The 2000s marked not only the start of the 21st Century but also the onset of the 3rd Millennium. Yes, in many ways this decade was about new beginnings and the race to make a new way and stand out from the decades, and the century and millennium, of the past. The 2000s perhaps are still too young to be named. But we’ve read everything from:
The “Haughty Noughties”
The “Decade of Hope and Change”, and
However you view that era philosophically, we can all agree that it was a time of both progress and stagnation – advances and setbacks.
Technology and Science
In the 2000s the Internet grew to reach 70% of the population, and Google became its most visited website. Wireless Internet became prominent and could be accessed on mobile phones and video game consoles. Email became a standard form of interpersonal written communication. There was a boom in music downloading and the use of portable digital audio players: MP3s and iPods. The USB flash drive replaced the floppy disk. Blogs became a common method for disseminating information, and the online (user-generated-content) encyclopedia Wikipedia was launched and grew to be the largest and most popular general reference body of work on the Internet. GPS navigation devices became widely popular. After years of work, the human genome was sequenced to 99.99% accuracy. The world’s first self-contained artificial heart was implanted. DVR devices such as TiVo became popular, making it possible to record television broadcasts. DVDs replaced VCRs as the common standard in homes and at video rental locations.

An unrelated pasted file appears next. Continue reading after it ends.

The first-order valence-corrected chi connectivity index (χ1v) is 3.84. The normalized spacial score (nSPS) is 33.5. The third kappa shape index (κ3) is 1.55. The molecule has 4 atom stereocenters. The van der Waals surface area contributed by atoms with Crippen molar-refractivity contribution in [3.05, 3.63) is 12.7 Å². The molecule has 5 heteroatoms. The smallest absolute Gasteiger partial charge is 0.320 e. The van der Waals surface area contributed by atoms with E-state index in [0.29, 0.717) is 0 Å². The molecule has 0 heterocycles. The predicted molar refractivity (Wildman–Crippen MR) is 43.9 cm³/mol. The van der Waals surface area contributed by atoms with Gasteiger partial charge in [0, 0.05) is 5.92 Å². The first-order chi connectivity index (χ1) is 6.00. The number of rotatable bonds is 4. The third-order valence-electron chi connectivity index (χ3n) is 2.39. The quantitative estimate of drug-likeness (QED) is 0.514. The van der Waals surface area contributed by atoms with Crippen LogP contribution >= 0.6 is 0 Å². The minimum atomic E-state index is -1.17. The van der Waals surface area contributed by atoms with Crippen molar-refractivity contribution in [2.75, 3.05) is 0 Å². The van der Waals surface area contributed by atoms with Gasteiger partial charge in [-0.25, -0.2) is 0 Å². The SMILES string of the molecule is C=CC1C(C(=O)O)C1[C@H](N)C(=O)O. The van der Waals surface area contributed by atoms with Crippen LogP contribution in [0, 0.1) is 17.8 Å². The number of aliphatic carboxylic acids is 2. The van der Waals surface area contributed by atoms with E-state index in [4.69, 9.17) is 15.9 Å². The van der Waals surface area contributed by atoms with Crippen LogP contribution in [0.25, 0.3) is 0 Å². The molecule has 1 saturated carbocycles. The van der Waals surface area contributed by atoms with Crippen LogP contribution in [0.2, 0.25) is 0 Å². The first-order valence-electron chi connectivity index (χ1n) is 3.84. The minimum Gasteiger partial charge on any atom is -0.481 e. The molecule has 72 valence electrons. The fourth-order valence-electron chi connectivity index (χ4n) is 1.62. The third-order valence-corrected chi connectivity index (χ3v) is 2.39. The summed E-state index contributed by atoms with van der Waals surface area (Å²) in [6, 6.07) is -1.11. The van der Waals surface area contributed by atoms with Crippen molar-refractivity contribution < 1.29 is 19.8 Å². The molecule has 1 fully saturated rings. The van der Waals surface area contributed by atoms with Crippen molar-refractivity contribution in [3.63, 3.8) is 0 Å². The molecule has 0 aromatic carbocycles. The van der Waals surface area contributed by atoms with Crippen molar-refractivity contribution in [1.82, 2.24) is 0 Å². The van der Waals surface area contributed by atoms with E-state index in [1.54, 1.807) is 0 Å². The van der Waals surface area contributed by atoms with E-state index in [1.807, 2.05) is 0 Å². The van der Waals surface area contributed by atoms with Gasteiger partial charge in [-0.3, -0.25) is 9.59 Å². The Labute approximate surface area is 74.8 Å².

Popular music for teens in the 2000s was dominated by “dirty south’/crunk rap and emo music. Late 1980s boy band New Kids on the Block did make a successful comeback in 2008. But the best-selling artist of the decade was rapper Eminem, who sold 32 million albums. The best-selling female artist of the decade was Britney Spears. Nickelback, Pink, Akon, and Rihanna were popular new artists of the decade as well.
Fashion & Style
Fashion in the 2000s differed in many ways from fashion in the 1990s. The slacker fashion of the 1990s, with its understated look, was looked down upon by the early 2000s and replaced with more showy clothes. The body modification trend of the 1990s became far more popular still in the 2000s, with even cheerleaders and preppies adopting tattoos and non-traditional body piercings. Slim-fitting jeans remained popular through the decade, especially on women. Crocs and Ugg boots were popular, and sneakers were still prominent – from Nike to Sketchers, Converse and Vans brands. Hair styles included a wing style for boys and semi-long straight hair for girls. Shirts that exposed the belly button and low rise baggy cargo pants were mainstream.